Can an Attorney Represent the Driver and Passenger for Auto Accident?

No servant can serve two masters. Either he will hate the one and love the other, or he will be devoted to the one and despise the other. – Luke 16:13

The question really is whether an attorney should represent a driver and passenger in the same case.   The answer really lies in the specific situation.

An attorney must zealously represent the client within the bounds of the law.  If an attorney feels as if he cannot do so, then the attorney should decline the representation.

A difficult circumstance can arise when an attorney chooses to represent two clients in the same case.  Let’s take an auto accident for instance.

Let’s say you are a passenger in an accident.  You and your driver both believe the other driver is at fault.  Both of you are injured in the accident.

You both (wisely) decide to hire an auto accident attorney who represents clients injured in auto accidents.  However, you both consult with and visit the same attorney.  The attorney decides to accept both of you as clients.

At first, you think this is a good idea from a convenience standpoint.  But trouble may be brewing around the corner.

Is Fault Clear?

When fault is clear, this arrangement might not pose a problem.  For instance, if this was a rear-end collision and the other driver is not disputing fault, then a problem may not arise.

But one thing I have learned in the law is there is no such thing as a “cut and dry” case.  I have seen fault become an issue in almost every auto accident trial I’ve ever handled.  Even in rear-end collision cases.

Once fault becomes disputed, then there is a problem with the dual representation.  Here’s why….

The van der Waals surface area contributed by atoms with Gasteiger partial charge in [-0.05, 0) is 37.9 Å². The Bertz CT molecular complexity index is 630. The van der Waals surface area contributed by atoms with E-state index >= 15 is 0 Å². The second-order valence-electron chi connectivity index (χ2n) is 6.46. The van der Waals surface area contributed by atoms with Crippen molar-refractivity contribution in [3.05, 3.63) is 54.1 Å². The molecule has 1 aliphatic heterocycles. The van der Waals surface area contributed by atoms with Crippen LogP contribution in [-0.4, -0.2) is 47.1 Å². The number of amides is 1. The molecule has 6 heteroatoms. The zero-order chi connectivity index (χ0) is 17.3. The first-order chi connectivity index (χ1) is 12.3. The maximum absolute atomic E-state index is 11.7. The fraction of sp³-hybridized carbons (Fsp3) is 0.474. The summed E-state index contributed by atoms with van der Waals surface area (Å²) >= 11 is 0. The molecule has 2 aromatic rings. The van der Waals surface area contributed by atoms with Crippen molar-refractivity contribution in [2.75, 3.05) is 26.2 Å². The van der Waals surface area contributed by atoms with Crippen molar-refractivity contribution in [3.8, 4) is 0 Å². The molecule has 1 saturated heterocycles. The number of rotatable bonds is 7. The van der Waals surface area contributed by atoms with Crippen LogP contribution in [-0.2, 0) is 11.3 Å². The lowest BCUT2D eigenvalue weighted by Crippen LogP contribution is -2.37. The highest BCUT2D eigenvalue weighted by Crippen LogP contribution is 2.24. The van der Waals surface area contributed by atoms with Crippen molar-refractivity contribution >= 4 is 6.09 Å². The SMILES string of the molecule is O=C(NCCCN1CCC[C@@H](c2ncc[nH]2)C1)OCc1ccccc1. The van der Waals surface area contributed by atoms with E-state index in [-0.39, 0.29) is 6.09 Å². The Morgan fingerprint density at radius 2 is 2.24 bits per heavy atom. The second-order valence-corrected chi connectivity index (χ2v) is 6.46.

Comparative Negligence.

When fault is disputed, the jury might believe that both parties are at fault.  If that is the case, then the jury has the opportunity to determine the percentage of fault attributable to both drivers.  This is called comparative negligence.

If you’re the passenger in this situation, you may find yourself holding the bag on some of your recovery.  If the jury finds the other driver 80% at fault, and your driver 20% at fault, then your recovery as a passenger may be reduced by 20%.

When you and your driver are represented by the same attorney, then you are deprived of the opportunity to seek full recovery from all responsible parties.

Once there is a foreseeable chance that this may happen, then there is a potential “conflict of interest” between two clients who have the same attorney.

Where Does this Leave You?

If a conflict of interest arises between two clients, then the attorney must withdraw from the representation for both clients.  In this circumstance, the clients would be left to find another attorney.  Not only does this cause a delay, but it might be especially hard for the driver to find an attorney if evidence surfaces showing liability on him.

You as the passenger will also have to find a new attorney.  Depending on your case, that might also pose a problem.  Most attorneys do not like to take over cases because there are too many “unknowns.”

How to Avoid This.

Be cautious. Get your own lawyer and encourage your driver to do the same.  It’s nothing personal.  You just cannot predict what the other driver is going to say if your case goes to trial.

Very rarely is liability clearly established in court cases.  I have never seen a driver come to court and admit fault.  Even in a simple rear-end accident, they always make some sort of excuse.  Furthermore, juries are inherently unpredictable.

To protect yourself, make sure your attorney is only looking out for your best interest.  That’s the only way you can properly avoid this situation.

Should an Attorney Accept Both Clients?

I make it a point in my practice to avoid representing a driver and passenger in the same accident.  I do not want to find myself in a position of having to drop a case after spending so much time and money on it.

A responsible attorney will avoid this situation too.  Unfortunately, there are too many attorneys that look at the prospect of dollar signs rather than the best interests of their clients.  By doing this, the attorney not only risks disrupting the client’s claim, but can also land the attorney in trouble.

So, if your attorney is not thinking about all the potential risks, you should.  After all, it is your case and not the attorney’s.

There are many auto accident attorneys in Dallas.  Pick one that has your best interests at heart.

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